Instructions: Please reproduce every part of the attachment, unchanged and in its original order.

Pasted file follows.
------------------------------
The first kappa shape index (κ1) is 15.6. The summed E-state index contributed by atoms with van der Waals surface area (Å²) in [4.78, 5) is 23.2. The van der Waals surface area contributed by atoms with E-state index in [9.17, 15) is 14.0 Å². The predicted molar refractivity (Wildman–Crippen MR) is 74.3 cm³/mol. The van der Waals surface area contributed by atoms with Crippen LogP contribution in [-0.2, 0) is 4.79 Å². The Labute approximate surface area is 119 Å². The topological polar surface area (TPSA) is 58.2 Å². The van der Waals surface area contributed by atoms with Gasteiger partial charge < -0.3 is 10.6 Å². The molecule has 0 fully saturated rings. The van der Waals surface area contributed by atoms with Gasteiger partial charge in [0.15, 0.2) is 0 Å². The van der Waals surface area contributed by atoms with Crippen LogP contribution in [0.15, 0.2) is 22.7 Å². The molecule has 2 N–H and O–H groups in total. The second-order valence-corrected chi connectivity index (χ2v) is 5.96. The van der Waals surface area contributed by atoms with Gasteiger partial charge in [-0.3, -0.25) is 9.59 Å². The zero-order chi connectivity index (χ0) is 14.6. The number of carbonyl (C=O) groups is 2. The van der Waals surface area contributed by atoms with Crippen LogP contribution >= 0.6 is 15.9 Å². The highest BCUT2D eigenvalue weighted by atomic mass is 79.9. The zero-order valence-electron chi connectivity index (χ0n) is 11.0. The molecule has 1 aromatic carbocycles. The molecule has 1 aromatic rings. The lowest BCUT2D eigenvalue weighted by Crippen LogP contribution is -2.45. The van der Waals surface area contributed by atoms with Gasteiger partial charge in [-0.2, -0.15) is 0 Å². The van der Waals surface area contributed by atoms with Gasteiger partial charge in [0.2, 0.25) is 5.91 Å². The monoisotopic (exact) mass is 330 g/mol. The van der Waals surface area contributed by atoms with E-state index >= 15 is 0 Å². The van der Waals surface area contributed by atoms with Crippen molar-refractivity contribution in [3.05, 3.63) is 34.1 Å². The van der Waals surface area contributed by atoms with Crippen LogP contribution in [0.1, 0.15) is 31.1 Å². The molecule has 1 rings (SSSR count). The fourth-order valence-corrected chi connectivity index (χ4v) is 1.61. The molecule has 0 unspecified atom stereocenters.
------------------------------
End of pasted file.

The first kappa shape index (κ1) is 15.6. The summed E-state index contributed by atoms with van der Waals surface area (Å²) in [4.78, 5) is 23.2. The van der Waals surface area contributed by atoms with E-state index in [9.17, 15) is 14.0 Å². The predicted molar refractivity (Wildman–Crippen MR) is 74.3 cm³/mol. The van der Waals surface area contributed by atoms with Crippen LogP contribution in [-0.2, 0) is 4.79 Å². The Labute approximate surface area is 119 Å². The topological polar surface area (TPSA) is 58.2 Å². The van der Waals surface area contributed by atoms with Gasteiger partial charge < -0.3 is 10.6 Å². The molecule has 0 fully saturated rings. The van der Waals surface area contributed by atoms with Gasteiger partial charge in [0.15, 0.2) is 0 Å². The van der Waals surface area contributed by atoms with Crippen LogP contribution in [0.15, 0.2) is 22.7 Å². The molecule has 2 N–H and O–H groups in total. The second-order valence-corrected chi connectivity index (χ2v) is 5.96. The van der Waals surface area contributed by atoms with Gasteiger partial charge in [-0.3, -0.25) is 9.59 Å². The zero-order chi connectivity index (χ0) is 14.6. The number of carbonyl (C=O) groups is 2. The van der Waals surface area contributed by atoms with Crippen LogP contribution >= 0.6 is 15.9 Å². The highest BCUT2D eigenvalue weighted by atomic mass is 79.9. The zero-order valence-electron chi connectivity index (χ0n) is 11.0. The molecule has 1 aromatic carbocycles. The molecule has 1 aromatic rings. The lowest BCUT2D eigenvalue weighted by Crippen LogP contribution is -2.45. The van der Waals surface area contributed by atoms with Gasteiger partial charge in [-0.2, -0.15) is 0 Å². The van der Waals surface area contributed by atoms with Gasteiger partial charge in [0.2, 0.25) is 5.91 Å². The monoisotopic (exact) mass is 330 g/mol. The van der Waals surface area contributed by atoms with E-state index >= 15 is 0 Å². The van der Waals surface area contributed by atoms with Crippen molar-refractivity contribution in [3.05, 3.63) is 34.1 Å². The van der Waals surface area contributed by atoms with Crippen LogP contribution in [0.1, 0.15) is 31.1 Å². The molecule has 1 rings (SSSR count). The fourth-order valence-corrected chi connectivity index (χ4v) is 1.61. The molecule has 0 unspecified atom stereocenters.